One of the biggest challenges in GMing a mystery is making sure that the clues actually point to what you want them to mean. You’d think that wouldn’t be hard, wouldn’t you? That as long as you know what you’re trying to say, that the players should be able to pick it up and follow it to the proper conclusion?
Think again. In many cases, a difference in logic processes is responsible for the GM-frustrating phenomenon usually referred to (guess who by!) as player oblivousness. What happens generally comes out to a simple problem: people don’t all think the same way, and it messes up the proper order of things.
For purposes of this article, I’m going to assume two general categories of logical process: incremental, and exponential. Incremental logic takes small steps to go down its path: it goes from Step A to Step B, from B to C, and so on and so forth until it methodically makes its way to Z. Exponential, on the other hand, is prone to taking longer jumps as it goes. Sure, it might start A to B to C, but at any moment it may leap over several steps, maybe more—and often, the more momentum it has, the more steps it will skip or combine.
The most game-freezing logic mismatch is incremental players with an exponential GM. In this case, you have a GM who’s prone to leaps of logic from not too much information, with players who prefer to take things step by step; the problem is, it hasn’t occurred to the GM that these steps are necessary. After all, she doesn’t need them.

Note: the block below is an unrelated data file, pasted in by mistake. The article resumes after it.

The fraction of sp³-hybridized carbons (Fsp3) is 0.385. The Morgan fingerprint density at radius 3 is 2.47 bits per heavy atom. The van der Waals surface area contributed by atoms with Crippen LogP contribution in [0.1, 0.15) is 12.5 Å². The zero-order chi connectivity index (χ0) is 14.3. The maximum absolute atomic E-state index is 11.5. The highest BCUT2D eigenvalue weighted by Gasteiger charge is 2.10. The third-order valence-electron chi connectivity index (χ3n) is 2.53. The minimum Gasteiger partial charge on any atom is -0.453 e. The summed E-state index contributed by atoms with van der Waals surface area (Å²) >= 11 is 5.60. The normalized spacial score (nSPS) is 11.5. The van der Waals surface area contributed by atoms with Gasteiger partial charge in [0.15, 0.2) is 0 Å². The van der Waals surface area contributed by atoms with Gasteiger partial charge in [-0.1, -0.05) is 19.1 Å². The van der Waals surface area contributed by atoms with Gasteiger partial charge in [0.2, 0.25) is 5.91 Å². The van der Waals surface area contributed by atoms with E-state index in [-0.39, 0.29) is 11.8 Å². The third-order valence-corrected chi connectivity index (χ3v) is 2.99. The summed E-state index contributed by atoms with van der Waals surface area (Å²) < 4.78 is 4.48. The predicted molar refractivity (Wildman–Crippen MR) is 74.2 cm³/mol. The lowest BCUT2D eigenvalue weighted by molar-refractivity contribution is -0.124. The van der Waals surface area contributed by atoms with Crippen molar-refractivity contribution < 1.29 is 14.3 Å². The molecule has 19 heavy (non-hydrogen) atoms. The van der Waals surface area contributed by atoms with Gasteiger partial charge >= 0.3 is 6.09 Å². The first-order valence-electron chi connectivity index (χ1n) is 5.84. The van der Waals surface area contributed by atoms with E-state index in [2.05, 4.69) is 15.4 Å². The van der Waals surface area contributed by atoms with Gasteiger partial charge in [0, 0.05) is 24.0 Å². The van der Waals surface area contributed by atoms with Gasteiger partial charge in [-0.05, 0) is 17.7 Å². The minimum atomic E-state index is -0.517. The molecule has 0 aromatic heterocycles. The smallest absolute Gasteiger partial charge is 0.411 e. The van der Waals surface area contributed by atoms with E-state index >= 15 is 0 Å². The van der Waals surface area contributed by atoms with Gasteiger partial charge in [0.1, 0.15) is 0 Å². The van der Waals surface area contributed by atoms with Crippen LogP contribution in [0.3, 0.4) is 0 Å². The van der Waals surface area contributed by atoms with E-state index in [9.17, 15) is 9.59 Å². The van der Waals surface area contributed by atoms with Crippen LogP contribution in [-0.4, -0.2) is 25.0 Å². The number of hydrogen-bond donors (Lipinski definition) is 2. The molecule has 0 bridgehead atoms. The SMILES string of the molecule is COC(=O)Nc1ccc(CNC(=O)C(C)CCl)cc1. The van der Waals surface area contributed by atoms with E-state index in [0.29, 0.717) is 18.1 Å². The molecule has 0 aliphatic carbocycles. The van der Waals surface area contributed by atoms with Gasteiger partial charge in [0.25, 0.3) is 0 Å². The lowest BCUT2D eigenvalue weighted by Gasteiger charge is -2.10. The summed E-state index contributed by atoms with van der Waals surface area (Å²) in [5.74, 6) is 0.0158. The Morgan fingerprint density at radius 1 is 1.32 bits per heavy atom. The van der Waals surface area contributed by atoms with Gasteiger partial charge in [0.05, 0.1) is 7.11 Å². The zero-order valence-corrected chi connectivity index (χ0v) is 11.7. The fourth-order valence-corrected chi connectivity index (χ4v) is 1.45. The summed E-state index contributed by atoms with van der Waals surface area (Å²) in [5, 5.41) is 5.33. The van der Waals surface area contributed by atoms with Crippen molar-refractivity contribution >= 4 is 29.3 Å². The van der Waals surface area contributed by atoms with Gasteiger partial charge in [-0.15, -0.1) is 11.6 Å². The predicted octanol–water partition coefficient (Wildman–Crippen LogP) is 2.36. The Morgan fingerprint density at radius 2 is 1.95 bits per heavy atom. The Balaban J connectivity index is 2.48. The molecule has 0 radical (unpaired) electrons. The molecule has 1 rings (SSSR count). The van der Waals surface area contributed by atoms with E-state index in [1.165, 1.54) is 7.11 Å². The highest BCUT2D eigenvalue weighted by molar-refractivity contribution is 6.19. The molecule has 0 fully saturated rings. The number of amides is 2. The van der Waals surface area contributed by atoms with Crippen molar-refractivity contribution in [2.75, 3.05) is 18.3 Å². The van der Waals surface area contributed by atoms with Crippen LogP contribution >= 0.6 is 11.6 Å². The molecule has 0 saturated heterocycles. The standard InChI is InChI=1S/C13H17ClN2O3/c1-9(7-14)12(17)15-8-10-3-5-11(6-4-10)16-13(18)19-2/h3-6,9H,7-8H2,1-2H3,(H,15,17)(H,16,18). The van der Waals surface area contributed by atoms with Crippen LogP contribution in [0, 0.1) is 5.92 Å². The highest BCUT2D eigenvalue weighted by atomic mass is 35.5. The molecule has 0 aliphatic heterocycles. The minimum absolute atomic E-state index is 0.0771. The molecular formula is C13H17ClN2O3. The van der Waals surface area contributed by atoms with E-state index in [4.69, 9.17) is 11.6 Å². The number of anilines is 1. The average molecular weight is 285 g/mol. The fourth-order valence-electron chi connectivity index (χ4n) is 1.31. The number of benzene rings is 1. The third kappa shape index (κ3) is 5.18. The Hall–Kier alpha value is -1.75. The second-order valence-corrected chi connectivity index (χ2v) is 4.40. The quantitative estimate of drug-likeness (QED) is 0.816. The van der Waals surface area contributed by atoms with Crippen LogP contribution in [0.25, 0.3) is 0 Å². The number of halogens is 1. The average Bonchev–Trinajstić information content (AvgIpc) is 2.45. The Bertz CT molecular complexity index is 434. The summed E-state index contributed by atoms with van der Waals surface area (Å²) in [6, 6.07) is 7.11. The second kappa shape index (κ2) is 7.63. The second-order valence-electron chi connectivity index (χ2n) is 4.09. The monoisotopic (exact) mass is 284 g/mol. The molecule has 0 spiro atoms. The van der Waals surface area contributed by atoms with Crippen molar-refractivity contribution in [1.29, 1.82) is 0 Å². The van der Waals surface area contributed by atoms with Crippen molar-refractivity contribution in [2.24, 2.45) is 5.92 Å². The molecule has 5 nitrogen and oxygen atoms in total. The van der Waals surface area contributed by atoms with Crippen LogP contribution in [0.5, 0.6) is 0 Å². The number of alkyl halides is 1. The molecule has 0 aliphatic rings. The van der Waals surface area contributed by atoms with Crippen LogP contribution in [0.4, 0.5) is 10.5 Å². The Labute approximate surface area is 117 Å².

On the other hand, an incremental GM with exponential players is going to have her own set of problems. This one has a plan, carefully coordinated as if she were writing it for herself, plenty of material—and then someone draws a conclusion that renders most of it redundant at best and irrelevant at worst. Frustrating? You bet.
But this kind of mismatch isn’t the only thing that can throw off a group; there’s also the kinds of conclusions that people are prone to draw, either through their expectations or through their prior experiences and areas of expertise. One player might be really good at reading social cues, but near-useless when it comes to political movements. Another lives for material-evidence sorts of detective novels, but you get them trying to reconcile too many accounts of what happened and they get all swirly-eyed. As a result, there are some sorts of clues that they’re going to understand perfectly and others they won’t make sense of; sometimes, even phrasing is going to be the difference between success and failure. (Watch out for idiosyncratic speech; you’d be amazed by how often I’ve seen it lead to the wrong conclusion.)
Another potentially problematic point is what happens if there’s a difference in logic process between the players, probably an entire issue of its own. That one’s mostly out of the GM’s hands, though she can help it along by finding ways multiple logic processes could get to the same conclusion and pushing them a bit (and possibly by mediating when they start griping at each other because the incremental evidence-oriented majority of the group isn’t quite getting the exponential connection-oriented player’s logic, or vice versa).
In short, many potentially mystery-foiling problems could likely be solved by observation or conversation with the players, trying to figure out how they think and how to shape your own clue-paths so that they’re drawn to think what you want them to think rather than something else entirely. It’s tricky, and it’s homework, but it’ll really help even outside of a mystery scenario; give it a shot!